by Ina King (Potgieter) April 01, 2019
Since the early 1990s, with the enactment of the 1991 Minerals Act, progress has been made regarding mining land rehabilitation and mine reclamation. Communities living in the vicinity of un-rehabilitated mining land face long-term risk and abandoned mines leave a legacy of pollution and the risk to life due to illegal mining operations.
Mining has changed a lot from the images we have of men with shovels toting canaries to make sure the air underground was not toxic. The last canary was used in a coal mine in 1987.
No two mines are alike. Technology, design and mining method rest on considerations like the type of ore being mined, composition of surrounding rock, orientation of the ore deposit as well as simple economics. All underground mines have some crucial components in common: ventilation shafts to clear toxic fumes from drilling and blasting; escape routes; access shafts to lower workers and equipment; ore-transport tunnels; recovery shafts to carry excavated ore to the surface; and communication systems to send information back and forth between the surface and the depths.
Underground mining is the process of extracting minerals and ores that are buried too far underground to be mined using surface mining methods. Underground mines are the alternative to surface mines. Underground coal mines can drive 750 meters, uranium mines can reach 2 kilometres. Most underground mines bottom out at about 300 meters. Drilling deep underground in pursuit of minerals may sound simple but doing so safely and productively is a whole different story. Underground mines are more expensive.
There are hard-rock underground mines, and there are soft-rock underground mines. Coal, salt, uranium, phosphate and oil shale live in soft rock. Gold, diamonds, copper, silver, nickel, and zinc deposits live in igneous or metamorphic rock, which is relatively hard, as do diamonds, copper, silver, nickel and zinc.
Africa is richly endowed with mineral reserves and ranks first or second in quantity of world reserves of bauxite, cobalt, industrial diamond, phosphate rock, platinum-group metals (PGM), vermiculite, and zirconium.
South Africa is the world’s largest producer of chrome (14 000 Mtpa), platinum group metals (193 tpa), manganese (4.7 million Mtpa) and vermiculite (210 000 tpa). South Africa is the world’s second largest producer of ilmenite (1.17 Mtpa), rutile (130 000 tpa) and zirconium (370 000 tpa), and the world’s fourth largest producer of diamonds, with production around 8.15 Mct of diamonds annually.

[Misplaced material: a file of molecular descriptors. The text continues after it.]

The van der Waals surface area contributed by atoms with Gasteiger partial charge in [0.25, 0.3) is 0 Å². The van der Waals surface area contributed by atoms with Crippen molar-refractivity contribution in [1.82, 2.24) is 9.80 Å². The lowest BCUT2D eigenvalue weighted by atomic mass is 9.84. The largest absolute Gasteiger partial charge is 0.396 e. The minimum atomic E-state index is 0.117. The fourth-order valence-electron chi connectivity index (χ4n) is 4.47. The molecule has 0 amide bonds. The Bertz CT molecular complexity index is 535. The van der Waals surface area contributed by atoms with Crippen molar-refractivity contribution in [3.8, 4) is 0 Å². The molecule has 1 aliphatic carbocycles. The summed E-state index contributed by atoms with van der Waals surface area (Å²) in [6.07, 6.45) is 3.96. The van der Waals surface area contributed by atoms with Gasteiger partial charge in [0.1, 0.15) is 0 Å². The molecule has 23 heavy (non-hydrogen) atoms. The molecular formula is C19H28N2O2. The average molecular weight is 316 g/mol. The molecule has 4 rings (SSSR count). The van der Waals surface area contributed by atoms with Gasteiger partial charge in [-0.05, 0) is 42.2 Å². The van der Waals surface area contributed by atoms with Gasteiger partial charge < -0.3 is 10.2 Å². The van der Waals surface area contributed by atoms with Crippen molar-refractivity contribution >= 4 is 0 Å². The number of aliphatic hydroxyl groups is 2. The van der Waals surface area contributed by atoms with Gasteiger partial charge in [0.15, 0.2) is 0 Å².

About 40% of the world’s total gold reserves are found in the Witwatersrand area. Mponeng Gold Mine near Carletonville is the deepest mine in the world exceeding 4 km!About 40% of the world’s total gold reserves are found in the Witwatersrand area. Mponeng Gold Mine near Carletonville is the deepest mine in the world exceeding 4 km!
AngloGold Ashanti’s Mponeng gold mine, located south-west of Johannesburg in South Africa, is currently the deepest mine in the world. The operating depth at Mponeng mine ranged from between 2.4km to more than 3.9km below the surface by the end of 2012. Ongoing expansions have resulted in deeper digging at Mponeng, pushing the record to beyond the four, kilometre mark. The ore reserve at Mponeng stood at 13.7 million ounces (Moz) as of December 2012. It is currently undergoing expansion to extend the mine life beyond 2040.
The Kusasalethu gold mine operated by Harmony is located 75km west of Johannesburg, on the West Wits Line near Carletonville, Gauteng, in South Africa. It is currently the fifth deepest mine in the world as it exploits the Ventersdorp Contact Reef (VCR) up to a depth of 3 276 m below the surface. The Kusasalethu operation comprises of twin vertical and twin sub-vertical shaft systems. The mine employs conventional mining methods in a sequential grid layout.
After more than a century of gold mining in South Africa, South Africa is still the custodian of the world's second largest gold resources at 6 000 tons. Over 50% of all gold reserves are found in South Africa, where the Witwatersrand holds the world's largest gold reef deposit.
Ever since gold was discovered on the Witwatersrand in 1886, South Africans have pioneered and developed techniques for profitably and successfully mining gold ore at considerable depths. Many South African deposits, which remain to be exploited, were left unmined because of inappropriate mining techniques, or the prevailing unattractive gold prices at the time.
The South African goldfields still offer excellent opportunities to investors who believe in the continued value of this precious metal.
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